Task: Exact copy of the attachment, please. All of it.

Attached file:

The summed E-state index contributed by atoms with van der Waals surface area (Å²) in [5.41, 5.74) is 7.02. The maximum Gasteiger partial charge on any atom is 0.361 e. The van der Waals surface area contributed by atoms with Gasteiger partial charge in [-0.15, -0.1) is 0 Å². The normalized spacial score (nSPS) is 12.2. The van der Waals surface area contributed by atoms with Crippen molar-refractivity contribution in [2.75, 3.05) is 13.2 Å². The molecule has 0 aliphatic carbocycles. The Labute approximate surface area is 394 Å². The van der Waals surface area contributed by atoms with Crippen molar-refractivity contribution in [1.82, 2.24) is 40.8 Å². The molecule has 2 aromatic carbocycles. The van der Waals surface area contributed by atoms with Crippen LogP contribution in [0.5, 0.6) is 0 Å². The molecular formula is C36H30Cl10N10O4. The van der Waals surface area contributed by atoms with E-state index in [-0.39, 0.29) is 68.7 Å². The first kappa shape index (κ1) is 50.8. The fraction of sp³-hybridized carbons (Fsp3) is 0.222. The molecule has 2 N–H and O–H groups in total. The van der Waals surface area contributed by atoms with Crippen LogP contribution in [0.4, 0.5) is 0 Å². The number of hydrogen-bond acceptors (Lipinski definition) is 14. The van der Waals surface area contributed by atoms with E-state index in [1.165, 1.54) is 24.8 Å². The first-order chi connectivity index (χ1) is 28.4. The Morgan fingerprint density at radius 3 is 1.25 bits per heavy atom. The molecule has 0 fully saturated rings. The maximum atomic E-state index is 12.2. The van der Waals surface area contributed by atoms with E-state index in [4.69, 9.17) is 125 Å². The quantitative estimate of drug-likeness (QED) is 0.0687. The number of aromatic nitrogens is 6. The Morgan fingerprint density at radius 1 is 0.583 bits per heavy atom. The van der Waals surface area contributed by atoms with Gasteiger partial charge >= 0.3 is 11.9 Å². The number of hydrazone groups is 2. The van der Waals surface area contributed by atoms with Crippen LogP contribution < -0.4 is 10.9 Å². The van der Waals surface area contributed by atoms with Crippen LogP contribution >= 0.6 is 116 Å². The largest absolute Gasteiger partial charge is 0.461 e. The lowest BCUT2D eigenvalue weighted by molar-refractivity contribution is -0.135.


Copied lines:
The summed E-state index contributed by atoms with van der Waals surface area (Å²) in [5.41, 5.74) is 7.02. The maximum Gasteiger partial charge on any atom is 0.361 e. The van der Waals surface area contributed by atoms with Gasteiger partial charge in [-0.15, -0.1) is 0 Å². The normalized spacial score (nSPS) is 12.2. The van der Waals surface area contributed by atoms with Crippen molar-refractivity contribution in [2.75, 3.05) is 13.2 Å². The molecule has 0 aliphatic carbocycles. The Labute approximate surface area is 394 Å². The van der Waals surface area contributed by atoms with Crippen molar-refractivity contribution in [1.82, 2.24) is 40.8 Å². The molecule has 2 aromatic carbocycles. The van der Waals surface area contributed by atoms with Crippen LogP contribution in [0.5, 0.6) is 0 Å². The molecular formula is C36H30Cl10N10O4. The van der Waals surface area contributed by atoms with E-state index in [-0.39, 0.29) is 68.7 Å². The first kappa shape index (κ1) is 50.8. The fraction of sp³-hybridized carbons (Fsp3) is 0.222. The molecule has 2 N–H and O–H groups in total. The van der Waals surface area contributed by atoms with Crippen LogP contribution in [0.4, 0.5) is 0 Å². The number of hydrogen-bond acceptors (Lipinski definition) is 14. The van der Waals surface area contributed by atoms with E-state index in [1.165, 1.54) is 24.8 Å². The first-order chi connectivity index (χ1) is 28.4. The Morgan fingerprint density at radius 3 is 1.25 bits per heavy atom. The molecule has 0 fully saturated rings. The maximum atomic E-state index is 12.2. The van der Waals surface area contributed by atoms with E-state index in [4.69, 9.17) is 125 Å². The quantitative estimate of drug-likeness (QED) is 0.0687. The number of aromatic nitrogens is 6. The Morgan fingerprint density at radius 1 is 0.583 bits per heavy atom. The van der Waals surface area contributed by atoms with Gasteiger partial charge >= 0.3 is 11.9 Å². The number of hydrazone groups is 2. The van der Waals surface area contributed by atoms with Crippen LogP contribution < -0.4 is 10.9 Å². The van der Waals surface area contributed by atoms with Crippen LogP contribution >= 0.6 is 116 Å². The largest absolute Gasteiger partial charge is 0.461 e. The lowest BCUT2D eigenvalue weighted by molar-refractivity contribution is -0.135.